Wood for box spars?

Discussion in 'Wood Construction' started by cdlwingnut, Sep 9, 2018.

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  1. Sep 9, 2018 #1

    cdlwingnut

    cdlwingnut

    cdlwingnut

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    I am afraid my source of douglas fir flooring has been cleaned out only a few boards left none of the ones long enough to use in spars are near good enough with grain and runouts. The yard does have some very nice board of white pine and poplar. So will one of those work if so which to choose. Do i pony up and get spruce from wicks or ACS which wil also take quite a while to ship. or keep on the quest for douglas fir?
     
  2. Sep 9, 2018 #2

    TFF

    TFF

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    As much as finding a cheap alternative is a worthy quest, how much is your life worth with respect to peace of mind. The extra cost of the real deal hurts, but falling out of the air from a bad substitute hurts more. Buy up the fur for other stuff buy real spars from ACS. I would never use anything less than aircraft quality wood for a spar. Where it comes from does not matter. Correct species and quality does.
     
  3. Sep 9, 2018 #3

    Aerowerx

    Aerowerx

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  4. Sep 10, 2018 #4

    Pete Plumb

    Pete Plumb

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    I've got a fair amount of nice 20 foot spruce boards in stock right now if you need it faster. I usually don't sell raw lumber but will help you this time. PM me your sizes if you want. You don't want doug fir anyway. Spruce or Hem fir is best.
     
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  5. Sep 11, 2018 #5

    cdlwingnut

    cdlwingnut

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    I found a source of good wood wing production will start soon
     
  6. Sep 11, 2018 #6

    TJay

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    You don't want doug fir anyway. Spruce or Hem fir is best.[/QUOTE]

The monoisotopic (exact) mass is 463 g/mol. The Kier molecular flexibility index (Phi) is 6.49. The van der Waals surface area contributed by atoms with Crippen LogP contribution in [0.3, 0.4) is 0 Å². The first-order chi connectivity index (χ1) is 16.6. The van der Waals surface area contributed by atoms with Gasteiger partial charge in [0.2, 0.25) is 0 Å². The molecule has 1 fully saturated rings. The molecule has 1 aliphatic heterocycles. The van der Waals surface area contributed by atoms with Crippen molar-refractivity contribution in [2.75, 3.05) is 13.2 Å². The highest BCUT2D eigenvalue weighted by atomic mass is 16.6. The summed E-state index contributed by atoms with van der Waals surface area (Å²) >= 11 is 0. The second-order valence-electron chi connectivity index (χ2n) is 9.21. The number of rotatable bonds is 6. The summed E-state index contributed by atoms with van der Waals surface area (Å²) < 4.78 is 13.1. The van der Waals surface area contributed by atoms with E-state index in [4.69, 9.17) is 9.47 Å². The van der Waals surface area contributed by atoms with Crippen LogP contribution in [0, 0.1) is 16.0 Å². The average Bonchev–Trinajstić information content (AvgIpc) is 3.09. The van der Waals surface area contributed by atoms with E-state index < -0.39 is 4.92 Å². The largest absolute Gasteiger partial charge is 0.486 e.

just out of curiosity why do you say that?
     
  7. Sep 12, 2018 #7

    Pete Plumb

    Pete Plumb

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    Personal preference based on 42 years of working with Sitka spruce I guess.
     
  8. Sep 12, 2018 #8

    TFF

    TFF

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    Not that I can take them off your hands, but 20' spruce would be hard to let go without a worthy project. Hard enough getting 12'.
     
  9. Sep 12, 2018 #9

    pictsidhe

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    I have an abundance of hardwood trees. Tulip poplar is therefore going to be my wood of choice. It's nearly as good as spruce and I have a LOT of it. Once I start building buildings from it, I'll be picking out the extra nice bits for aircraft. It's also commonly available at your local big box, along with white pine. Anything designed in poplar can use the 'proper' sitka spruce as a drop-in substitute. Doug fir has good strength to weight, but is denser, so it's not really a direct substitute unless the extra weight doesn't bother you. While purists insist on Sitka, that's because it has historically been the best available. But the large old growth trees are getting rarer and people are less willing to pay the increasing premium. Especially once outsize shipping cost across several states is factored in.
    I've gone into a big box to buy construction lumber and come out empty as I didn't like the crap that they had left. I really regret not buying and hoarding the really, really good spruce that I saw in Lowes 5 years ago. Yes, spar grade white spruce in a big box.

    Read up on the properties of various woods before deciding which to use.